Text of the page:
second to last line in the first round, so that's probably why I had the
last fence down."
In the second round, the rider and his horse found themselves more
assured. "He [Ideo du Thot] gave me really good confidence. It just felt
super to ride."
Mandli also took great pride in being a Swiss rider atop the leaderboard
at competition's end. "Of course, it is a great thing for a Swiss rider
to win the final. I think that everybody [in Switzerland] is happy
there. We don't have a really big amount of riders, only a few good ones
at the top. We have to fight together."
Coming in at second place in the World Cup was Germany's Daniel Deusser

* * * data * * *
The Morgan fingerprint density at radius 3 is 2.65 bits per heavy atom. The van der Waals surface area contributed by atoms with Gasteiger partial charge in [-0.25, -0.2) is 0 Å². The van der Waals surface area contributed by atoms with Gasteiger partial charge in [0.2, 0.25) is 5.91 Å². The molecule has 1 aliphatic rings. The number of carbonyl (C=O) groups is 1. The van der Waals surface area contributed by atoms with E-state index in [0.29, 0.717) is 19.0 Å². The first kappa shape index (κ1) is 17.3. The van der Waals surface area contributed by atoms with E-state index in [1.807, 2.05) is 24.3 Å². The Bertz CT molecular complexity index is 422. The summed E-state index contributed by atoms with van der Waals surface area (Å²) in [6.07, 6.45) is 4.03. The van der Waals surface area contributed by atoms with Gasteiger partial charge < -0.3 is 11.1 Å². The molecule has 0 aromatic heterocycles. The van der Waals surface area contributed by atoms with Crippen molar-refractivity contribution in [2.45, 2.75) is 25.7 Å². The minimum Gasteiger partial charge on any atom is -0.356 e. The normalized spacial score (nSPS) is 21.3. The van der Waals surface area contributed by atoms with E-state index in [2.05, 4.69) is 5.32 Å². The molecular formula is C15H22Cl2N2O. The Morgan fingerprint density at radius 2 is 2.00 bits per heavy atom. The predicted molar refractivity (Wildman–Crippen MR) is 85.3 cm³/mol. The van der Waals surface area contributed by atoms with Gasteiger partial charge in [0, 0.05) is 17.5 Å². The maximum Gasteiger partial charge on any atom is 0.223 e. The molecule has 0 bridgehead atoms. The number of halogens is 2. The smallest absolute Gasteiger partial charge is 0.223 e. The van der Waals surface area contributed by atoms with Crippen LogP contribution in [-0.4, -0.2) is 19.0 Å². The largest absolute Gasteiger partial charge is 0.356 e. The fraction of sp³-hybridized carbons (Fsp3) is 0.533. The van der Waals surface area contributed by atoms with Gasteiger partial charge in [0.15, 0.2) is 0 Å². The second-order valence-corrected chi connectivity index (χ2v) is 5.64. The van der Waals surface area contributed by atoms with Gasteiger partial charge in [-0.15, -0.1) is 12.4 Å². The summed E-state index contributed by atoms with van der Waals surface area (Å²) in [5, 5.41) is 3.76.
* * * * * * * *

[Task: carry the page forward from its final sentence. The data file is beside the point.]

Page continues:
and Air Jordan Z. The pair put in the only double-clean and clear rounds
today, but they had 11 World Cup points coming into the final day, which
was a bit much to overcome, especially with so many of his German
countrymen and Swiss riders ahead of them in the rankings.
But, it was German superstar rider, Meredith Michaels-Beerbaum, aboard
her champion 14-year-old Hanoverian Butterly Flip, that provided the
day's biggest surprise - and it was not a good one. As the world's
number one rider coming into the World Cup, she was certainly an odds-on
favorite in a city where people bet on everything and anything. But,
despite a strong showing early on, and being tied at first coming into
the final day of competition, she proved that anything can happen in
this sport. The rider stunned the crowd when, during the first round,
she was eliminated. With only two jumps left to go in the round, she
lost balance after clearing the Liverpool at the 11th obstacle. She fell